When the coronavirus pandemic hit, artists around the world faced a challenge. With museums, exhibitions, and art forums closed, they suddenly had nowhere to present their works to the public.

At least not in analog form.

“Many artists were left wondering how to sell and market their work,” says Alexandra Cozgarea, art curator at SAP. “That’s why we saw a great deal of hype around digital art at the time – and especially about artworks in the form of NFTs.”

SAP’s latest exhibition entitled “The Poetry of Blockchain” is the first it has staged exclusively for NFT art and features 47 works by 18 artists. But what exactly are NFTs?

NFT stands for non-fungible token. This is a unique, non-replaceable, and non-interchangeable digital object stored on a blockchain that acts as a certificate of authenticity and ownership of a physical or digital asset, such as a picture. It takes the form of a digital identifier composed of a unique string of characters.

NFTs in the Art Market

If you want to buy NFT artworks, you need cryptocurrency and a crypto wallet – installed on your smartphone or other device – to store them in. You’re then ready to visit one of the many open platforms on the Internet, known as “NFT marketplaces,” where people can browse NFTs or search for works by specific artists. One of these marketplaces is OpenSea.

“These platforms work a little like galleries,” says Cozgarea. “Artists wishing to offer their work for sale there upload their pieces to the underlying blockchain to create NFTs in a process known as ‘minting.’”

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These tokens can represent a single, unique asset or multiple copies of the same asset, in which case the image displayed on the platform will be identical but the digital identifier will be slightly different for each copy. This means an artist can mint an entire series of artworks and put them up for sale on an NFT marketplace.

“Many of the works on these marketplaces are created digitally and added straight to the blockchain as NFTs,” explains Cozgarea. “But it’s also possible to create NFTs from analog artworks such as oil paintings or sculptures. You would do this by photographing the artwork and uploading it as a JPG file.”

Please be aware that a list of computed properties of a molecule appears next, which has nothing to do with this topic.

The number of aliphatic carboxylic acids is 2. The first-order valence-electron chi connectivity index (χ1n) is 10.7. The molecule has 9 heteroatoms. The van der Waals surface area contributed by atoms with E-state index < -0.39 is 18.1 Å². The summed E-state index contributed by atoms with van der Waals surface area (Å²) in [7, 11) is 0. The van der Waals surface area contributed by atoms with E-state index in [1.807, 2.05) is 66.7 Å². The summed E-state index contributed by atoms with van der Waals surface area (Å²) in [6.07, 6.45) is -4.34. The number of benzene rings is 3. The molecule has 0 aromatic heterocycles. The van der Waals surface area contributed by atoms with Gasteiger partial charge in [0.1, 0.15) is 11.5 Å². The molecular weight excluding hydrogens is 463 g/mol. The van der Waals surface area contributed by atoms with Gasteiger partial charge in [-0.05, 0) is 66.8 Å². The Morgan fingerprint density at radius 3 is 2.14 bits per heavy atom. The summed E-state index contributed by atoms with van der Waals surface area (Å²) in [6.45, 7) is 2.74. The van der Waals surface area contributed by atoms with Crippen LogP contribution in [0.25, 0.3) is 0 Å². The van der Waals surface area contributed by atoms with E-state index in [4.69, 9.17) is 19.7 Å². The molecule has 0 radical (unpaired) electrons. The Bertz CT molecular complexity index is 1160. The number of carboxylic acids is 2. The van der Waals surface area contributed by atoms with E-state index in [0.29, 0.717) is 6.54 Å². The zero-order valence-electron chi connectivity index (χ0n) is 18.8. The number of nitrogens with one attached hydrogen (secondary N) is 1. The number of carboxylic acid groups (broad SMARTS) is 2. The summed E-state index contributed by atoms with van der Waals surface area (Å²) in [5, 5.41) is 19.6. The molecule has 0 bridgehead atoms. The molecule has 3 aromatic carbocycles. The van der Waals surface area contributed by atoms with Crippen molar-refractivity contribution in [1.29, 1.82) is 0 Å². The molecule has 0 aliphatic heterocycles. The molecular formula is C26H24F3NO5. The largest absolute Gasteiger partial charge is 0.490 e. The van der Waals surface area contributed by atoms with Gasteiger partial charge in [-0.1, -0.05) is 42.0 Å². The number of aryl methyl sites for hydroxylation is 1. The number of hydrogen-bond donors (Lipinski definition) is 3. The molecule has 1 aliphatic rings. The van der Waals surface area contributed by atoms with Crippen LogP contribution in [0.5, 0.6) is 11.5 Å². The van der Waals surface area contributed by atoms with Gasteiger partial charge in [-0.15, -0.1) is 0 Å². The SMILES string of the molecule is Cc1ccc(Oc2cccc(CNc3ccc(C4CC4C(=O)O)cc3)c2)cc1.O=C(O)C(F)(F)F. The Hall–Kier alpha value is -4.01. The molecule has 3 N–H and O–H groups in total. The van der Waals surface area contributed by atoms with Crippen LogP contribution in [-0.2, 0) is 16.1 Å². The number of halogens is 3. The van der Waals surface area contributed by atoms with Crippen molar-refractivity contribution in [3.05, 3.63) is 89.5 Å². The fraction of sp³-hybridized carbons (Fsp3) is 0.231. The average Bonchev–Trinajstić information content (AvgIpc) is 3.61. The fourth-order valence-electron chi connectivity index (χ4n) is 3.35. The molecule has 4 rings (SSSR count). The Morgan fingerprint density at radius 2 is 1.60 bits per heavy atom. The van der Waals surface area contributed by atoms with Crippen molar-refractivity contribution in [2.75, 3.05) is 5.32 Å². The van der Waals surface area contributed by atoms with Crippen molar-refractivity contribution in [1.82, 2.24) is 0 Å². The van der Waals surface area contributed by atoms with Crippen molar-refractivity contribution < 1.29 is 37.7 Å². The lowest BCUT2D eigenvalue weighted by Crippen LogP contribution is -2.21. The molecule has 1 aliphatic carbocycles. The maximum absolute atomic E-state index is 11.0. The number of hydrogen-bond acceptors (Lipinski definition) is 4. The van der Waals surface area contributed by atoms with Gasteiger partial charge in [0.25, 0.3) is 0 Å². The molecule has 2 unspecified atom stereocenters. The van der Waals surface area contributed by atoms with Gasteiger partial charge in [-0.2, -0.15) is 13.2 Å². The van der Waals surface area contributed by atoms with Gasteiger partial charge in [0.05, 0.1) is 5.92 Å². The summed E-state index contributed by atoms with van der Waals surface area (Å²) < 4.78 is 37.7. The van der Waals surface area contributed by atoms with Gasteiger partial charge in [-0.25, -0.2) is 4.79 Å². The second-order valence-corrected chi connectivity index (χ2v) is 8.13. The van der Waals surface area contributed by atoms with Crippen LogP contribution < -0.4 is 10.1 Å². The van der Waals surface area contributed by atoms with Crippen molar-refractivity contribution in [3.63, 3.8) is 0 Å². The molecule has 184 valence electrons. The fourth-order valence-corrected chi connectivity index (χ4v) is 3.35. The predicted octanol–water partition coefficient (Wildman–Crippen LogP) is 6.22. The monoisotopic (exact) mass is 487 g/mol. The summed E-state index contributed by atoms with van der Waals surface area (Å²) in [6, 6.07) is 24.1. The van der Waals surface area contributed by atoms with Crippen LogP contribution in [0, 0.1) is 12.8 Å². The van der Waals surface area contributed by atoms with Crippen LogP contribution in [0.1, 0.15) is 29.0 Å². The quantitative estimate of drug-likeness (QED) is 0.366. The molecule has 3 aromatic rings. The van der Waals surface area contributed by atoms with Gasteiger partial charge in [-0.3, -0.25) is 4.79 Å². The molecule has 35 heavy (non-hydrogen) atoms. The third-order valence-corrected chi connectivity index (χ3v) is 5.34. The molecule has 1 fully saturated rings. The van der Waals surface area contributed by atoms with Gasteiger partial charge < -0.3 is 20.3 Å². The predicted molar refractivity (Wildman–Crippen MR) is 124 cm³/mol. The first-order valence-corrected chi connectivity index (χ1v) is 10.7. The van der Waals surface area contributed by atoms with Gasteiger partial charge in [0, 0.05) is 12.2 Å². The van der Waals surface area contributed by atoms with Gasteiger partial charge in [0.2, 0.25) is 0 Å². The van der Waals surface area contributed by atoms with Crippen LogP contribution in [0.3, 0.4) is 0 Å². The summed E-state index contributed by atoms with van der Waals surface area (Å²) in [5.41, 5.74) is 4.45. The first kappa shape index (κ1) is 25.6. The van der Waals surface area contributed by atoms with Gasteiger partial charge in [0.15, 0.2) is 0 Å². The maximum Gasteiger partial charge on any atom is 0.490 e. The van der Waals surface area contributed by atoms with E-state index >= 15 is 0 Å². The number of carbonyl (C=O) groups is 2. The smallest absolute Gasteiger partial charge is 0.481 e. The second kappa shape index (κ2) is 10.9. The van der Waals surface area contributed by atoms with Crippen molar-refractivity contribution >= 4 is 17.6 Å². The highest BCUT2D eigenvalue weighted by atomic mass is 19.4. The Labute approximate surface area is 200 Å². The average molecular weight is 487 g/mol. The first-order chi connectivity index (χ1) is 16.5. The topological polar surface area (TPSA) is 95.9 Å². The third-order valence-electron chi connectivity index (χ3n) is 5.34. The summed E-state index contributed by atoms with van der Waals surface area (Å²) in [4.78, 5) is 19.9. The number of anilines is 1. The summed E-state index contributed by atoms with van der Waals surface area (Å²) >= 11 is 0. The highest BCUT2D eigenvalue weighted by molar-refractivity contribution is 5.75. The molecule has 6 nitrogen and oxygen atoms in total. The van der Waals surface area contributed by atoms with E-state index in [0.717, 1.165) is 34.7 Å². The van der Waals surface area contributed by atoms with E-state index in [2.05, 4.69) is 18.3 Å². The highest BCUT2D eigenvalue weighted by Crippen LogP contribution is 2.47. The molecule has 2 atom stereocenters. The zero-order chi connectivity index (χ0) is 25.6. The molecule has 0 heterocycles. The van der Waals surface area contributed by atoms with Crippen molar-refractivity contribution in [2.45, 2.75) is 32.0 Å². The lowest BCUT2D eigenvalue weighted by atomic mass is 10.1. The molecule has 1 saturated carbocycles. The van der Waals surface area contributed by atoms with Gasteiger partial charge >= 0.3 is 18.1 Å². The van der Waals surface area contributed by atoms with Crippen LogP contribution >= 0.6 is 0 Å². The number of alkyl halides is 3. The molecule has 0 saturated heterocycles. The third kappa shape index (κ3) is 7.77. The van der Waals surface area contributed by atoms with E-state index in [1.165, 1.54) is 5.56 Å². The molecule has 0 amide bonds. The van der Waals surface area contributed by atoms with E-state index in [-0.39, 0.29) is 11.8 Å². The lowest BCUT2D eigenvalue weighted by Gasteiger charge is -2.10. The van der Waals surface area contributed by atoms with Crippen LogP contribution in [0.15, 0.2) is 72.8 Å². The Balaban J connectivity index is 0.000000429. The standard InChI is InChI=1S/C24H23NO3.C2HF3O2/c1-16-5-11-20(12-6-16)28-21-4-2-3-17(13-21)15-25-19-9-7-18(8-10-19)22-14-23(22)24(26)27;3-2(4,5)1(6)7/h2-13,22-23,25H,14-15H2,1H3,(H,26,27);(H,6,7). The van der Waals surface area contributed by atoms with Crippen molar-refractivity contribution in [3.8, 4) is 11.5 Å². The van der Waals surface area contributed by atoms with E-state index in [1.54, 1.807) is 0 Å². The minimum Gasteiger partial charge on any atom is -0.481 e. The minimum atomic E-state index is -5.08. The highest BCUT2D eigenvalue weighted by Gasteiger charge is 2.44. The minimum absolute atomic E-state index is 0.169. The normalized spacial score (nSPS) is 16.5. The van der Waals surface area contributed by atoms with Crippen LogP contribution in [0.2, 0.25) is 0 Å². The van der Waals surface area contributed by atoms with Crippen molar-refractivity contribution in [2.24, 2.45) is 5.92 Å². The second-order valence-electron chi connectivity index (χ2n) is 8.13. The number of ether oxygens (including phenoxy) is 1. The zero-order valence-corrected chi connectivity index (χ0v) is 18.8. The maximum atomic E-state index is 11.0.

When you have selected an artwork you wish to buy, you place a bid for it on the platform or, if a fixed price is specified, make an offer. If the artist accepts your offer, the NFT is released and payment is made using the cryptocurrency deposited in your wallet. You then receive a link containing the address of the NFT and can transfer it to your wallet.

The acquired piece can be displayed at any time – as a JPG, video, or other file – by clicking a link or scanning a QR code. But the token itself stays in the buyer’s wallet.

“The artists exhibiting their NFTs at SAP in Walldorf copied their artworks onto a USB stick as files,” says Cozgarea. “The original artwork remains securely on the blockchain, so if the stick is lost or stolen, it makes no difference to ownership.”

“Many of my works are the result of several years of research, during which I investigate and change gaps in history, the background of coding, and the opaque influence of databases on the development of algorithms and the resulting creation of images. At every stage, I ask, ‘Who are we and what shapes our identity? What makes a person? What traces do we leave behind in the places where we live?’”

Johanna Reich, exhibiting artist

SAP Working on an NFT Management Solution

NFTs are having an impact way beyond the art market. The business world has recognized their potential, too. At SAP, a team spread across three continents is working on an NFT management solution that focuses on customer engagement and loyalty programs.

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To showcase the possibilities of the solution, visitors at the opening night of the SAP art exhibition were invited to access NFTs created by SAP. Sven Haiges, a software developer at SAP Labs Munich, explains the background: “We are working with MetaBrewSociety, based in Bavaria, Germany. It’s a startup that has financed itself partly by selling NFTs. By scanning a QR code on one of the beer cans we ordered with them, customers and visitors at SAP events can now claim one of our own NFTs, created with our NFT management solution.”

“At the moment, only about 5% to 10% of the population understands crypto and NFTs, and they tend, of course, to be younger people,” says Haiges. But he fully expects the level of interest and engagement to grow.

Cozgarea sees NFTs as a response to digitalization and what she describes as its promise of openness, exchange, and – to some extent – democratization. “NFTs present a concept of ownership for the digital age. People are looking for something exclusive,” she says.

There are 47 works of art by 18 different artists on display at the SAP training center in Walldorf – all on monitors. The organizers decided against streaming the works live from the blockchain because that would have been very energy intensive.

“This exhibition contains exclusively digitally produced works,” says Cozgarea. “But it also includes works that are based on traditional art forms and play with the possibilities of digitalization, such as augmented reality.”

Reinhard Schmid, one of the exhibiting artists, says: “I created my first cryptoart in 2018 and have featured in many publications and exhibitions since then. ‘The Poetry of Blockchain’ is a massive highlight for me. The fact that a global player like SAP is exhibiting NFTs is an important milestone for both me as an artist and for the entire Web3 community.”

The exhibition runs until February 23, 2024. Check out a digital 360° tour of the exhibition.

Top image courtesy of SAP employee Juelma Guerreiro.

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